Our all-female college guaranteed a focus on academic achievement and extracurricular leadership we might have missed at a coed college. Women not only ran all the student activities— from student government to newspaper to clubs— but we also felt freer to take risks, make mistakes, and even fail in front of one another. It was a given that the president of the class, the editor of the paper and top student in every field would be a woman. And it could be any of us. Unlike some of the smart girls in my high school, who felt pressure to forsake their own ambitions for more traditional lives, my Wellesley classmates wanted to be recognized for their ability, hard work and achievements. This may explain why there is a disproportionate number of women’s college graduates in professions in which women tend to be underrepresented.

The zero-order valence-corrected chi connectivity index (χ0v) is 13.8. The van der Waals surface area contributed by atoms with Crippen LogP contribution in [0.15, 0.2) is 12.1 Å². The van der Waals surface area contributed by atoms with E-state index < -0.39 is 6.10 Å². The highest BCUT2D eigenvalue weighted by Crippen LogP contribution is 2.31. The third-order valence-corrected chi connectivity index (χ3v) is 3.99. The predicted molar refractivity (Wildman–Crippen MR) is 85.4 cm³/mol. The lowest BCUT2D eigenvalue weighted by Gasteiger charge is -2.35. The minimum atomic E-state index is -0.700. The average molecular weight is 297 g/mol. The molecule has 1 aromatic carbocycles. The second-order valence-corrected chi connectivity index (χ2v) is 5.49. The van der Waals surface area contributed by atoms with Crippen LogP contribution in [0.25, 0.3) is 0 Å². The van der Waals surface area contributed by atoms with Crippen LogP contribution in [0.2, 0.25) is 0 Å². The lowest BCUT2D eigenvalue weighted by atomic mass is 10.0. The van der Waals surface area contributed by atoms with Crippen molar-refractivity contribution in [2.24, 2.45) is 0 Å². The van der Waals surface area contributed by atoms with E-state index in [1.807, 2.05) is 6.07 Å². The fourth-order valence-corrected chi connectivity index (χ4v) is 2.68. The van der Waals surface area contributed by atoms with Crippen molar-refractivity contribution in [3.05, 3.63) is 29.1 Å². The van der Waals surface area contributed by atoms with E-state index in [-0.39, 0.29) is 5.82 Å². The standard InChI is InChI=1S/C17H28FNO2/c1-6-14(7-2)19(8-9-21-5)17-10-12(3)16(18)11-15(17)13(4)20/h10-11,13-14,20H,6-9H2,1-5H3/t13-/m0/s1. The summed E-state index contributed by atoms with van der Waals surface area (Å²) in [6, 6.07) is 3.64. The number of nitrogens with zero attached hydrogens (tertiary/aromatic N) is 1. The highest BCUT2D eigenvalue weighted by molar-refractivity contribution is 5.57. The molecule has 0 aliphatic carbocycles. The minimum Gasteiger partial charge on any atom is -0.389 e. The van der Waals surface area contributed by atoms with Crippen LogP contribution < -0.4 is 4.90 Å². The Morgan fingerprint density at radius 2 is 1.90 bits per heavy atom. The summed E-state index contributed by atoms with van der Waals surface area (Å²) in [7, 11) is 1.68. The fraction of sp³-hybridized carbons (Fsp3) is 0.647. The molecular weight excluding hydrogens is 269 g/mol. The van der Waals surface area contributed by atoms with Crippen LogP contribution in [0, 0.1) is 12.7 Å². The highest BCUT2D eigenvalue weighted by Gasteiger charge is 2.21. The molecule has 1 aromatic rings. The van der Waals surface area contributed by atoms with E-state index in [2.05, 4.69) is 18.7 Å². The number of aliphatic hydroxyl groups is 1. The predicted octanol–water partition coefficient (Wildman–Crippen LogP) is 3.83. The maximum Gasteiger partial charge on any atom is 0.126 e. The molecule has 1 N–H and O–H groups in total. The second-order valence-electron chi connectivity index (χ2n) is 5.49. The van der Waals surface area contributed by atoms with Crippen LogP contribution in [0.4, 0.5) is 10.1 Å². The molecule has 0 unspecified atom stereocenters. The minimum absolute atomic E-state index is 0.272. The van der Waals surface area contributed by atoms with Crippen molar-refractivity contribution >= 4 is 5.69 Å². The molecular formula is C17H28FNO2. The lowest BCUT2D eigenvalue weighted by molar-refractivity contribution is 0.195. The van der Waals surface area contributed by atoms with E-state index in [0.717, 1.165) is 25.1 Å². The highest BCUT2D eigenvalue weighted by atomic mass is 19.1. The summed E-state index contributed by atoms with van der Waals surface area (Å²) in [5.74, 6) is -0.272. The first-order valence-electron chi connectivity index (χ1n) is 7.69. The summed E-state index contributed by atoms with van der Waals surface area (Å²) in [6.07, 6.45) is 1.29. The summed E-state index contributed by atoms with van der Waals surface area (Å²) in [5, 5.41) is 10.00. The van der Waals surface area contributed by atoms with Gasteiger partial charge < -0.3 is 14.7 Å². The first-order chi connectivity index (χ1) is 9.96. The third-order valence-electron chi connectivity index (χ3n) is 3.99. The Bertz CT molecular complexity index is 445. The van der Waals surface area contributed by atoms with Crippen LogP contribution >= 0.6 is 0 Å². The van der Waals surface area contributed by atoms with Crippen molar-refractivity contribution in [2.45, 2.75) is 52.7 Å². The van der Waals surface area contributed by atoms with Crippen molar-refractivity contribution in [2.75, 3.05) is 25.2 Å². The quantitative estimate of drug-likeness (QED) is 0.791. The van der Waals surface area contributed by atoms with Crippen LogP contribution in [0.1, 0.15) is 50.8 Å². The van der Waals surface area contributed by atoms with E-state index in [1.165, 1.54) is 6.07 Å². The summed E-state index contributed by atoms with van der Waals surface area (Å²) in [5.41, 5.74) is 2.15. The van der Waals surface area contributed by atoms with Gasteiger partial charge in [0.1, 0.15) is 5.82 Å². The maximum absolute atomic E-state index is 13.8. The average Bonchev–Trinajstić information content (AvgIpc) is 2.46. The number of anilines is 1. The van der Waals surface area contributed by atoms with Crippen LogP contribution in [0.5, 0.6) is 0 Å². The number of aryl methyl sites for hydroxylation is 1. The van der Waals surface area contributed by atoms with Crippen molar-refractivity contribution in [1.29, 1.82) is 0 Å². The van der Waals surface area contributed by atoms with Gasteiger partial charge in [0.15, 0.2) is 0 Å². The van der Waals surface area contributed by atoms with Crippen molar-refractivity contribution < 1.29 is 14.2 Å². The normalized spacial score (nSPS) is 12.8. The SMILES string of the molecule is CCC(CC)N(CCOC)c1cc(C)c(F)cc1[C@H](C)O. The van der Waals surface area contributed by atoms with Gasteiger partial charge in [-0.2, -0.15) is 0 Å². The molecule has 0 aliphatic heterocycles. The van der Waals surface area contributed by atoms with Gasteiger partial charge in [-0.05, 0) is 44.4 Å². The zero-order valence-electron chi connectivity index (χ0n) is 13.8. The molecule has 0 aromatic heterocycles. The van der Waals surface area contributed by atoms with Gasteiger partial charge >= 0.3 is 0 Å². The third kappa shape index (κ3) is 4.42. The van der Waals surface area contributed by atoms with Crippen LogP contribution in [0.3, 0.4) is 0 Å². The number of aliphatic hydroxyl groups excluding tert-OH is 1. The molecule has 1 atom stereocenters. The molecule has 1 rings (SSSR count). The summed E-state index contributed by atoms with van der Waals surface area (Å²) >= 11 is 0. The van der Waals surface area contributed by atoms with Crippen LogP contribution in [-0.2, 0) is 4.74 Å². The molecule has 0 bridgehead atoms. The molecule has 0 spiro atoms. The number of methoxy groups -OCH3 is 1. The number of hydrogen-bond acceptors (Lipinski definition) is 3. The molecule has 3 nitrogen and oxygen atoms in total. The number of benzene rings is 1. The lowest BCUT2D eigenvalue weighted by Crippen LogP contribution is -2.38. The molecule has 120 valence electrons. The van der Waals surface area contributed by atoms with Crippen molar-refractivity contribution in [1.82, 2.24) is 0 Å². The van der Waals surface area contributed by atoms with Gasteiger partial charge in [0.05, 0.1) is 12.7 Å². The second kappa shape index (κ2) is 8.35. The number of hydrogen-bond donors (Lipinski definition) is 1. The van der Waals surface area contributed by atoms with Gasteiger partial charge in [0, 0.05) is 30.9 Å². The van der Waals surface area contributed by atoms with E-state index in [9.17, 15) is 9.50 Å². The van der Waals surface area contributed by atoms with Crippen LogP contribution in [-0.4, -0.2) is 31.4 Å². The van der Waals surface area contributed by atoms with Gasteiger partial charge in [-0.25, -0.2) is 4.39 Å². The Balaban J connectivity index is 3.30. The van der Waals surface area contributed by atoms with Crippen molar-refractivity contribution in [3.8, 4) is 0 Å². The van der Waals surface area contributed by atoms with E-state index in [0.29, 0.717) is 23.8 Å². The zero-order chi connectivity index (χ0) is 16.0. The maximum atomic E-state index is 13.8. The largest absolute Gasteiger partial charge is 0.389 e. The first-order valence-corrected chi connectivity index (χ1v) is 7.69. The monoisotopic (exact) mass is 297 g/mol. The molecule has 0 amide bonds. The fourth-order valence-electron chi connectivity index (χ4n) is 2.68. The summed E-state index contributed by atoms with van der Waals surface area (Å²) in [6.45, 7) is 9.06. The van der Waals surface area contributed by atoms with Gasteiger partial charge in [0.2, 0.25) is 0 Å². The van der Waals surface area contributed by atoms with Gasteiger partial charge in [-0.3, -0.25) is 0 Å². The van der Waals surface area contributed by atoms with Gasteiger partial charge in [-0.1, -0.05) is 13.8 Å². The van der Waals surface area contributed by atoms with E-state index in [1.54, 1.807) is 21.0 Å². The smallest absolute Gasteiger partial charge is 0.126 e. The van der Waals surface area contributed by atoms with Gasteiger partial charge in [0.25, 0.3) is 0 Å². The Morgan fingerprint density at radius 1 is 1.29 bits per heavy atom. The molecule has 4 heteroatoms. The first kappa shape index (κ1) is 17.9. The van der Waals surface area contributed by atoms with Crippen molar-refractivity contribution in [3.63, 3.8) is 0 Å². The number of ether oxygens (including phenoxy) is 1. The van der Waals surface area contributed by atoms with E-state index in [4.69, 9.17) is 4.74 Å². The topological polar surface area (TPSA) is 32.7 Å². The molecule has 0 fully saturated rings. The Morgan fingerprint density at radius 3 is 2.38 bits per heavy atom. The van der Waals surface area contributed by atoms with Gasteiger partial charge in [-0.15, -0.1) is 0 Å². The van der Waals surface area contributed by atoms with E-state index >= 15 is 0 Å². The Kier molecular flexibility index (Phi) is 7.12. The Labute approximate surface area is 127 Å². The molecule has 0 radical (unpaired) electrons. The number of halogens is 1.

—Living History by Hillary Rodham Clinton